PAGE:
Here is a quote from a site I found today on Women's History.

"Traditionally a middle-class girl in Western culture tended to learn from her mother's example that cooking, cleaning, and caring for children was the behavior expected of her when she grew up. Tests made in the 1960s showed that the scholastic achievement of girls was higher in the early grades than in high school. The major reason given was that the girls' own expectations declined because neither their families nor their teachers expected them to prepare for a future other than that of marriage and motherhood. This trend has been changing in recent decades."

So, I find myself feeling as though I'm trying to "return" to another time period. Some would feel that I am going backwards. I WANT my girls to believe that these things are expected of her when she grows up. I'm not so sure I want them to dream of careers. Is that wrong? Did she start thinking like this because of her years in public school? Is it just the swing of the proverbial pendulum?

I believe it is more. I am not looking to women's history to make up my mind about how I will raise my daughters. I am not looking at society or the world. I am not looking to any famous Christian authors. I strive to look at God's Word only. But it's difficult when this other is in our face all the time.

**Please don't read this post as an attack on female firefighters who could one day save my life. I know. They work hard. It isn't about them--it's just that I believe those pictures are included in the children's book very purposefully.


  1. You know what, Brenda..
    The pendelum swung too far towards feminist issues for too long, and now I believe it's headed the much furthur other way in response to it, mainly in Christian circles. I'm curious to see where it will land.

    I think it's wonderful many Christian mothers are interested in teaching their daughters to be keepers at home, and training them to do so. I know I am.

  2. Brenda,

    I visit your blog often, but never have commented.

    I have to be honest with you - as I was reading this, I kept thinking "what's the big deal? there's a woman firefighter? woman can fight fires too." However, being a Christian woman myself, I believe what you believe....so you got me thinking by the end of your post. Good job.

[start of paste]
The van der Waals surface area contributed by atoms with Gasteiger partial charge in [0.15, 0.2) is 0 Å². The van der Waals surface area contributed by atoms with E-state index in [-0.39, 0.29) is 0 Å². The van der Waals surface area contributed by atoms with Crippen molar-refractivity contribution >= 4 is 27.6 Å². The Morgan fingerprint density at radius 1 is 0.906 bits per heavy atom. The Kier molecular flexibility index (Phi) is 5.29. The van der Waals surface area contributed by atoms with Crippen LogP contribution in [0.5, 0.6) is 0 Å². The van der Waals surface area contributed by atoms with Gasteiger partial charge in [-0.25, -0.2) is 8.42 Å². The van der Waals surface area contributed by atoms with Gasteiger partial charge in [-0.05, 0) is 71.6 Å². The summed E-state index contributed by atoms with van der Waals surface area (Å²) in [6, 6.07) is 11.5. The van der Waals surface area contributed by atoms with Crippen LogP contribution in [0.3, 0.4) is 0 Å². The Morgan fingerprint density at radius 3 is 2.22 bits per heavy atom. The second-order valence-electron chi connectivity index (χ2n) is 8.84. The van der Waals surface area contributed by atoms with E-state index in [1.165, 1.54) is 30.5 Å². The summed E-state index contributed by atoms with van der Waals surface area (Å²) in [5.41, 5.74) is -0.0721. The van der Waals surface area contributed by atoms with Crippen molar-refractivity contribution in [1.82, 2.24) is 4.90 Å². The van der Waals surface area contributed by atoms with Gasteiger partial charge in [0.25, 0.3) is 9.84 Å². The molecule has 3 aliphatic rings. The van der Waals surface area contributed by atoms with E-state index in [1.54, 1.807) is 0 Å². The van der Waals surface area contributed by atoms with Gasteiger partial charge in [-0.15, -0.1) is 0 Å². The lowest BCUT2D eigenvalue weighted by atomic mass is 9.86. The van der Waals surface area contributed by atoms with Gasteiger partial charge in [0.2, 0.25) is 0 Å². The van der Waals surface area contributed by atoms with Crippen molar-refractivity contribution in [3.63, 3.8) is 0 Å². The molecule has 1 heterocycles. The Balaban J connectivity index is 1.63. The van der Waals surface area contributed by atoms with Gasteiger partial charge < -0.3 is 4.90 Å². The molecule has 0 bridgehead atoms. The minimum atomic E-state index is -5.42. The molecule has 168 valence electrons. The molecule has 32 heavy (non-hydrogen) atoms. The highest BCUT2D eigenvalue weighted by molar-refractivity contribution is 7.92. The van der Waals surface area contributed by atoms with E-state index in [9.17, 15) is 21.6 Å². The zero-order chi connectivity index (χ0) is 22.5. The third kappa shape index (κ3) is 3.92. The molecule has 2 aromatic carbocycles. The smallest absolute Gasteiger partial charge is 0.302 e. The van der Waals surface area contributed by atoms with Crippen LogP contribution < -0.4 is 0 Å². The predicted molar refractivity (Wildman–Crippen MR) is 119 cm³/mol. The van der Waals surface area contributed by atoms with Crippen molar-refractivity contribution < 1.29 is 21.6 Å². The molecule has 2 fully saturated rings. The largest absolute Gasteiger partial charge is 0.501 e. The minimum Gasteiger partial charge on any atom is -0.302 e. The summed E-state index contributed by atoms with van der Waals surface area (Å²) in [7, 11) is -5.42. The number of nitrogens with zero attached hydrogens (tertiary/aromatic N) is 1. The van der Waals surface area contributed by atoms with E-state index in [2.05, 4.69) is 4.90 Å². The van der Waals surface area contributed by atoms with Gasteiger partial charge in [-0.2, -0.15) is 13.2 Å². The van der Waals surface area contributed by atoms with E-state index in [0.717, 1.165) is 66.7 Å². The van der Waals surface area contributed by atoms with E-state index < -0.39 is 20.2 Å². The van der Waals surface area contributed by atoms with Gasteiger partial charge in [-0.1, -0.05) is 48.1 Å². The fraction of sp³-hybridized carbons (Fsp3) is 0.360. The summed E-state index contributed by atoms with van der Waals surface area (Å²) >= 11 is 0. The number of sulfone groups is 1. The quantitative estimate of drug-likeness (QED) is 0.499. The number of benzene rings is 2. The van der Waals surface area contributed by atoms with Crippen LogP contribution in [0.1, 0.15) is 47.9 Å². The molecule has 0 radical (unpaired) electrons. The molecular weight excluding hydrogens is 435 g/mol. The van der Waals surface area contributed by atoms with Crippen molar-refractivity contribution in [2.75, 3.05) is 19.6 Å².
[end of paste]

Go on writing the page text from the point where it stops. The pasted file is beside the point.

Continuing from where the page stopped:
Guess I gotta go get back into my scripture and stop letting the world skew my views!

  3. Yes, it's hard for sure. Dilute--for every 1 part WORLD they unwittingly ingest, make sure you feed them the beauty of 10 parts WORD. As they grow, they'll be able to discern the good and the bad through their own close walk with God.

  4. Hi Brenda,

    Great posts, I share your sentiments! I am raising two older daughters and there is feminism everywhere we turn---I share your struggle of not always noticing the subtle lies of this movement but have grown sharper over the years by keeping myself immersed in the Word and reading up on it like at ladiesagainstfeminism.com---I highly recommend for you to listen to 'Strength and Dignity' by the Botkins sisters and read their book "So Much More" they can all be found at Vision Forum.com---a real life changing vision for daughters!

    Many blessings...

  5. Oh Brenda! I don't know if you remember asking me if we were separated at birth. I am convinced that we were! I, too am raising a house full of girls, no boys. I, too, struggle with these same issues, particularly as some of mine are entering the teen years. And I agree with you, these images in the books you mentioned are part of a determined strategy to turn our girls' hearts away from home. Isn't it amamzing that even as a homeschool mom, you still contend with these messages as you educate your kids. What's a mother to do? I have determined to raise my girls in the truth, no matter how unpopular it may be in this present age. And honestly, one of my girls is showing no sign of embracing the keeper at home life. I will continue to hold up the standard, pray, and trust God with the rest. Thanks for a great post.